Palmore and others who commented noted that the FLSA provides a “floor” of employee protection, so states remain free to legislate compensation for time spent in security screens and employees in union-represented workplaces can bargain for such pay.
The current Supreme Court “cares a lot about the statutory text” when construing a law, so the Portal-to-Portal Act's language plus the Labor Department regulations supporting the court's reading led to the unanimous ruling, Palmore said.
It's significant the court ruled that just because an employer requires an activity, that doesn't make it “integral and indispensable” for FLSA purposes, said Noah Finkel of Seyfarth Shaw in Chicago.
The decision most directly affects retail employers with anti-theft screens but also could influence lower courts' consideration of FLSA claims regarding other preliminary and postliminary activities, such as time spent donning and doffing protective gear or booting up computers in call centers, Finkel said. The court's decision “will impact a lot of current litigation” in a manner favorable to employers, Finkel said.
It's interesting the Labor Department twice in a row has backed the employer's side in a Supreme Court FLSA case, Finkel said. Last term, DOL had supported the employer in Sandifer v. U.S. Steel Corp., 134 S. Ct. 870, 21 WH Cases2d 1477 (2014), in which the court held the FLSA doesn't require pay for union-represented steel workers' time spent changing into personal protective gear.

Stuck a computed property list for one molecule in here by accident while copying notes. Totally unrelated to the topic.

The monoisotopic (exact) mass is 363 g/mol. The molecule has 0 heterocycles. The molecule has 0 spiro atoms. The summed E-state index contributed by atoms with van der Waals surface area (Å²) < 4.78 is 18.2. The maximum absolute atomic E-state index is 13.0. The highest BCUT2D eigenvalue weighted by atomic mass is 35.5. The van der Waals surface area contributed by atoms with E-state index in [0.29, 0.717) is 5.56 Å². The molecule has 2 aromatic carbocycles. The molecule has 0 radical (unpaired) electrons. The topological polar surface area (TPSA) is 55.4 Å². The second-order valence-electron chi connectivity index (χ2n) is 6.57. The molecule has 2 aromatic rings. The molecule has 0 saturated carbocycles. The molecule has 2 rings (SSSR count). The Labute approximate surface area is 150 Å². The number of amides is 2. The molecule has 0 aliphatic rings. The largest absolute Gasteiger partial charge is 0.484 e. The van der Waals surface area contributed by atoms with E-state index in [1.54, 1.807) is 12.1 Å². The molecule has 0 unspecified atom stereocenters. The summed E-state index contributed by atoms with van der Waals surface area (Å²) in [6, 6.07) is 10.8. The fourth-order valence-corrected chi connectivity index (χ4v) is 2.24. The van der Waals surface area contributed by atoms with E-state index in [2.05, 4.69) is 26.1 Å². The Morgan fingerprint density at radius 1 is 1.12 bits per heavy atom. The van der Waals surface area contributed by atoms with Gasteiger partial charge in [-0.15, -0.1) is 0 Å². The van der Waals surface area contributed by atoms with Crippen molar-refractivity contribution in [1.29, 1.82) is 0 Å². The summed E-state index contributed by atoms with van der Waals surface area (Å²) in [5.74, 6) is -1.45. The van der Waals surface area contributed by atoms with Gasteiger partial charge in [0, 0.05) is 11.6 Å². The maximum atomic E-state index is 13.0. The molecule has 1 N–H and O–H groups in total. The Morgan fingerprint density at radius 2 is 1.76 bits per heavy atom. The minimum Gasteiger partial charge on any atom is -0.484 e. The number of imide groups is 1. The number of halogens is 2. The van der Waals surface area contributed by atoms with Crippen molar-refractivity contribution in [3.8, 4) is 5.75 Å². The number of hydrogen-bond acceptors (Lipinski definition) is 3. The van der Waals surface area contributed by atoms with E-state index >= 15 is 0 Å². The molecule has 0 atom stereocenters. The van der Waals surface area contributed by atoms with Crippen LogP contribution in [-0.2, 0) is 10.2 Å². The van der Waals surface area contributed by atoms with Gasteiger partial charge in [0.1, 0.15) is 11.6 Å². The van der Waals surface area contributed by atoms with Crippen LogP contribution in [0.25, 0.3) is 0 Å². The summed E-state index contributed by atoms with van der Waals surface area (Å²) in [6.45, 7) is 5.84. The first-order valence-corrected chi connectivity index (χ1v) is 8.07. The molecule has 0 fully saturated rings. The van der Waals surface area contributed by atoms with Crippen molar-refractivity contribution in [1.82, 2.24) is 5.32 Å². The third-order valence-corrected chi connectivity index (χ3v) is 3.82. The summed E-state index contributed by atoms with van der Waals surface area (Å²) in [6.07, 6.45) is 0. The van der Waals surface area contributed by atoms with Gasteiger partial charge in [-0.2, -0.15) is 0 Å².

In a Dec. 9 statement, the National Employment Law Project said the court reached a “grossly unfair outcome” that especially harms workers with child-care responsibilities, second jobs or other places they need to be after work.
“This decision ignores another common-sense principle: If we don’t have to pay for things, we take them for granted,” said Catherine Ruckelshaus, NELP's general counsel in New York. “Because the employer didn’t have to pay for the workers’ time, it didn’t care how long the screenings took, and had no incentive to add capacity to speed things up and be more considerate of the employees’ time. This decision creates a perverse incentive for employers to require workers to perform more ‘non-principal' activities that will not be compensated.”